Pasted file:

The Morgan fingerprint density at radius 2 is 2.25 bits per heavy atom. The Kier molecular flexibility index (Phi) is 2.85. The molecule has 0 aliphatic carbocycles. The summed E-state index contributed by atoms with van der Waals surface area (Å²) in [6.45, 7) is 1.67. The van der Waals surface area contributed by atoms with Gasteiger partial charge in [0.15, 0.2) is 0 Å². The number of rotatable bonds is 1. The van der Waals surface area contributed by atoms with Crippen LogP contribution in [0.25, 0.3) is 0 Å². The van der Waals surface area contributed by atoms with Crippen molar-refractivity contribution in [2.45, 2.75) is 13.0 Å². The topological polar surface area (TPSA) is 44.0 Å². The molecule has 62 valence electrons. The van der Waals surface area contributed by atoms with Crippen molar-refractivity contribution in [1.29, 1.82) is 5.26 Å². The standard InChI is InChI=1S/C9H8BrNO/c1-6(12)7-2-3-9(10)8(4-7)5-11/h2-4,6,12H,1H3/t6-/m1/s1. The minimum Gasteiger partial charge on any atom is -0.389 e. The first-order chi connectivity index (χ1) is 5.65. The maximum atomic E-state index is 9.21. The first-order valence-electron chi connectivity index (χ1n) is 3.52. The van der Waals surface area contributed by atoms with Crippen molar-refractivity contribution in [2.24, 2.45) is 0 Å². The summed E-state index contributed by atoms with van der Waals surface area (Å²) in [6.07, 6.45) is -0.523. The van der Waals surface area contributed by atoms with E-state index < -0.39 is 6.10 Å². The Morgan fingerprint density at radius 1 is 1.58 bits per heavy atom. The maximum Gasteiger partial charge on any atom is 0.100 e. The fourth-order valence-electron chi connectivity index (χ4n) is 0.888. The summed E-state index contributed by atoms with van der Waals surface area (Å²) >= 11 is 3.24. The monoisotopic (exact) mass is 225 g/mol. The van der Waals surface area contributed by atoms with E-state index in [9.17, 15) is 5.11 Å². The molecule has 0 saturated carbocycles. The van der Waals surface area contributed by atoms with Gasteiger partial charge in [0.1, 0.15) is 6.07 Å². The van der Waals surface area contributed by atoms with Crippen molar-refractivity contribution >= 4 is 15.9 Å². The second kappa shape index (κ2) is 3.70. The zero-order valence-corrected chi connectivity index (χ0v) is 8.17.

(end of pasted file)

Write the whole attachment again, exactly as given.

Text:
The Morgan fingerprint density at radius 2 is 2.25 bits per heavy atom. The Kier molecular flexibility index (Phi) is 2.85. The molecule has 0 aliphatic carbocycles. The summed E-state index contributed by atoms with van der Waals surface area (Å²) in [6.45, 7) is 1.67. The van der Waals surface area contributed by atoms with Gasteiger partial charge in [0.15, 0.2) is 0 Å². The number of rotatable bonds is 1. The van der Waals surface area contributed by atoms with Crippen LogP contribution in [0.25, 0.3) is 0 Å². The van der Waals surface area contributed by atoms with Crippen molar-refractivity contribution in [2.45, 2.75) is 13.0 Å². The topological polar surface area (TPSA) is 44.0 Å². The molecule has 62 valence electrons. The van der Waals surface area contributed by atoms with Crippen molar-refractivity contribution in [1.29, 1.82) is 5.26 Å². The standard InChI is InChI=1S/C9H8BrNO/c1-6(12)7-2-3-9(10)8(4-7)5-11/h2-4,6,12H,1H3/t6-/m1/s1. The minimum Gasteiger partial charge on any atom is -0.389 e. The first-order chi connectivity index (χ1) is 5.65. The maximum atomic E-state index is 9.21. The first-order valence-electron chi connectivity index (χ1n) is 3.52. The van der Waals surface area contributed by atoms with Crippen molar-refractivity contribution in [2.24, 2.45) is 0 Å². The summed E-state index contributed by atoms with van der Waals surface area (Å²) in [6.07, 6.45) is -0.523. The van der Waals surface area contributed by atoms with E-state index < -0.39 is 6.10 Å². The Morgan fingerprint density at radius 1 is 1.58 bits per heavy atom. The maximum Gasteiger partial charge on any atom is 0.100 e. The fourth-order valence-electron chi connectivity index (χ4n) is 0.888. The summed E-state index contributed by atoms with van der Waals surface area (Å²) >= 11 is 3.24. The monoisotopic (exact) mass is 225 g/mol. The van der Waals surface area contributed by atoms with E-state index in [9.17, 15) is 5.11 Å². The molecule has 0 saturated carbocycles. The van der Waals surface area contributed by atoms with Gasteiger partial charge in [0.1, 0.15) is 6.07 Å². The van der Waals surface area contributed by atoms with Crippen molar-refractivity contribution >= 4 is 15.9 Å². The second kappa shape index (κ2) is 3.70. The zero-order valence-corrected chi connectivity index (χ0v) is 8.17.